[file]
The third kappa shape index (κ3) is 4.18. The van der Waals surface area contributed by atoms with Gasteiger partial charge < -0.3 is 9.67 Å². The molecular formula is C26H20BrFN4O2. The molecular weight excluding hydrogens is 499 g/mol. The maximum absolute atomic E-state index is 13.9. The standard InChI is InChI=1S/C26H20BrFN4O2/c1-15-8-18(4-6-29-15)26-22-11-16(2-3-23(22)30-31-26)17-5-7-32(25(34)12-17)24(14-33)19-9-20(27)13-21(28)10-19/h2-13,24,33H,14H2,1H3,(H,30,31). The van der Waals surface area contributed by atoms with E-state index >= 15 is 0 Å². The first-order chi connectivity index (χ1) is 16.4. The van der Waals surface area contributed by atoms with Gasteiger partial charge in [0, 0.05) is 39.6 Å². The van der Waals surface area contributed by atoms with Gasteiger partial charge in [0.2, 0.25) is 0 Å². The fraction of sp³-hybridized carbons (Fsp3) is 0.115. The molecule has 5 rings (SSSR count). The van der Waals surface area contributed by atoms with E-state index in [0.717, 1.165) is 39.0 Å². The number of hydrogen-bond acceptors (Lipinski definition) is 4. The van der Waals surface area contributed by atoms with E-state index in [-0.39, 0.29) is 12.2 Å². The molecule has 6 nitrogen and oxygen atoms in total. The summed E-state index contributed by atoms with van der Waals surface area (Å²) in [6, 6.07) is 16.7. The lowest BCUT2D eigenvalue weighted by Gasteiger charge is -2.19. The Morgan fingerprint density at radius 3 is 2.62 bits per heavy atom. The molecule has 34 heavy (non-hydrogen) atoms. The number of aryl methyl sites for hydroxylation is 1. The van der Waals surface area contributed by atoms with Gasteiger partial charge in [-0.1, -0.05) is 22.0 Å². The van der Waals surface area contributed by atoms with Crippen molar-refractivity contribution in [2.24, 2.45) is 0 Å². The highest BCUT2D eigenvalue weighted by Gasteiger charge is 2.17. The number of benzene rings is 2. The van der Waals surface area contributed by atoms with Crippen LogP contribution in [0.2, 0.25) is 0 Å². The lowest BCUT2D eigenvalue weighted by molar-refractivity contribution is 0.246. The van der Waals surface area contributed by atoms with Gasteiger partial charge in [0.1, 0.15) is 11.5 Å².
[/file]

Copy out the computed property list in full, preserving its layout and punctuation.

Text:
The third kappa shape index (κ3) is 4.18. The van der Waals surface area contributed by atoms with Gasteiger partial charge < -0.3 is 9.67 Å². The molecular formula is C26H20BrFN4O2. The molecular weight excluding hydrogens is 499 g/mol. The maximum absolute atomic E-state index is 13.9. The standard InChI is InChI=1S/C26H20BrFN4O2/c1-15-8-18(4-6-29-15)26-22-11-16(2-3-23(22)30-31-26)17-5-7-32(25(34)12-17)24(14-33)19-9-20(27)13-21(28)10-19/h2-13,24,33H,14H2,1H3,(H,30,31). The van der Waals surface area contributed by atoms with E-state index >= 15 is 0 Å². The first-order chi connectivity index (χ1) is 16.4. The van der Waals surface area contributed by atoms with Gasteiger partial charge in [0, 0.05) is 39.6 Å². The van der Waals surface area contributed by atoms with Gasteiger partial charge in [0.2, 0.25) is 0 Å². The fraction of sp³-hybridized carbons (Fsp3) is 0.115. The molecule has 5 rings (SSSR count). The van der Waals surface area contributed by atoms with E-state index in [0.717, 1.165) is 39.0 Å². The number of hydrogen-bond acceptors (Lipinski definition) is 4. The van der Waals surface area contributed by atoms with E-state index in [-0.39, 0.29) is 12.2 Å². The molecule has 6 nitrogen and oxygen atoms in total. The summed E-state index contributed by atoms with van der Waals surface area (Å²) in [6, 6.07) is 16.7. The lowest BCUT2D eigenvalue weighted by Gasteiger charge is -2.19. The Morgan fingerprint density at radius 3 is 2.62 bits per heavy atom. The molecule has 34 heavy (non-hydrogen) atoms. The number of aryl methyl sites for hydroxylation is 1. The van der Waals surface area contributed by atoms with Gasteiger partial charge in [-0.1, -0.05) is 22.0 Å². The van der Waals surface area contributed by atoms with Crippen molar-refractivity contribution in [2.24, 2.45) is 0 Å². The highest BCUT2D eigenvalue weighted by Gasteiger charge is 2.17. The number of benzene rings is 2. The van der Waals surface area contributed by atoms with Crippen LogP contribution in [0.2, 0.25) is 0 Å². The lowest BCUT2D eigenvalue weighted by molar-refractivity contribution is 0.246. The van der Waals surface area contributed by atoms with Gasteiger partial charge in [0.1, 0.15) is 11.5 Å².